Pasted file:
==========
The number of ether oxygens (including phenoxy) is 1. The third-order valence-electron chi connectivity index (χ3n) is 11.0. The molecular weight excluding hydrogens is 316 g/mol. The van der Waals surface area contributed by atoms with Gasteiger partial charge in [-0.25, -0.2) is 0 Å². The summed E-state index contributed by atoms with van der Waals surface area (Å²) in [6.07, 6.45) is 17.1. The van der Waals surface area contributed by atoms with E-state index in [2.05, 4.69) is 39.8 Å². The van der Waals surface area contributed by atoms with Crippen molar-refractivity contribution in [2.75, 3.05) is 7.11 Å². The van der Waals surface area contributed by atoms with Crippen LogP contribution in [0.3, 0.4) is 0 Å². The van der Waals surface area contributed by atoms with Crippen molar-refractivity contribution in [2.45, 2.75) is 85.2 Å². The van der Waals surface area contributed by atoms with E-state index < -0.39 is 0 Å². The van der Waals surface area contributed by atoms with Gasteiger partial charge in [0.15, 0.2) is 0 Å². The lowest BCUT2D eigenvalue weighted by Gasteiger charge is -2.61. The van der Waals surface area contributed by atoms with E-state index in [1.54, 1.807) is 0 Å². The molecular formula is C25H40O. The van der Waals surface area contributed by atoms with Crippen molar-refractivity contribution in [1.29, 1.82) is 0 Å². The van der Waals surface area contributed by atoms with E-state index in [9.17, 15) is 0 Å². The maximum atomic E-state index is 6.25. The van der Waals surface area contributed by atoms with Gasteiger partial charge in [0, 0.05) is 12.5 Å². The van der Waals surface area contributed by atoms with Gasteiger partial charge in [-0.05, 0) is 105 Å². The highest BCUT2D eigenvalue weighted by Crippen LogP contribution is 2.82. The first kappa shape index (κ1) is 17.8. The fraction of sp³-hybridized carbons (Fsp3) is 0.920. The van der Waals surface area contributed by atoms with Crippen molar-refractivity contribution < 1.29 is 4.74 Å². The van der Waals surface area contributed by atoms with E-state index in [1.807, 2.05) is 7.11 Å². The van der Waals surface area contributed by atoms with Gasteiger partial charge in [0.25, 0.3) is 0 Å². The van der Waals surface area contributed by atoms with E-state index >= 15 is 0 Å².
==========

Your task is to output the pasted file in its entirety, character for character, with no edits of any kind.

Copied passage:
The number of ether oxygens (including phenoxy) is 1. The third-order valence-electron chi connectivity index (χ3n) is 11.0. The molecular weight excluding hydrogens is 316 g/mol. The van der Waals surface area contributed by atoms with Gasteiger partial charge in [-0.25, -0.2) is 0 Å². The summed E-state index contributed by atoms with van der Waals surface area (Å²) in [6.07, 6.45) is 17.1. The van der Waals surface area contributed by atoms with E-state index in [2.05, 4.69) is 39.8 Å². The van der Waals surface area contributed by atoms with Crippen molar-refractivity contribution in [2.75, 3.05) is 7.11 Å². The van der Waals surface area contributed by atoms with Crippen LogP contribution in [0.3, 0.4) is 0 Å². The van der Waals surface area contributed by atoms with Crippen molar-refractivity contribution in [2.45, 2.75) is 85.2 Å². The van der Waals surface area contributed by atoms with E-state index < -0.39 is 0 Å². The van der Waals surface area contributed by atoms with Gasteiger partial charge in [0.15, 0.2) is 0 Å². The lowest BCUT2D eigenvalue weighted by Gasteiger charge is -2.61. The van der Waals surface area contributed by atoms with E-state index in [1.54, 1.807) is 0 Å². The molecular formula is C25H40O. The van der Waals surface area contributed by atoms with Crippen molar-refractivity contribution in [1.29, 1.82) is 0 Å². The van der Waals surface area contributed by atoms with E-state index in [9.17, 15) is 0 Å². The maximum atomic E-state index is 6.25. The van der Waals surface area contributed by atoms with Gasteiger partial charge in [0, 0.05) is 12.5 Å². The van der Waals surface area contributed by atoms with Gasteiger partial charge in [-0.05, 0) is 105 Å². The highest BCUT2D eigenvalue weighted by Crippen LogP contribution is 2.82. The first kappa shape index (κ1) is 17.8. The fraction of sp³-hybridized carbons (Fsp3) is 0.920. The van der Waals surface area contributed by atoms with Crippen molar-refractivity contribution < 1.29 is 4.74 Å². The van der Waals surface area contributed by atoms with E-state index in [1.807, 2.05) is 7.11 Å². The van der Waals surface area contributed by atoms with Gasteiger partial charge in [0.25, 0.3) is 0 Å². The van der Waals surface area contributed by atoms with E-state index >= 15 is 0 Å².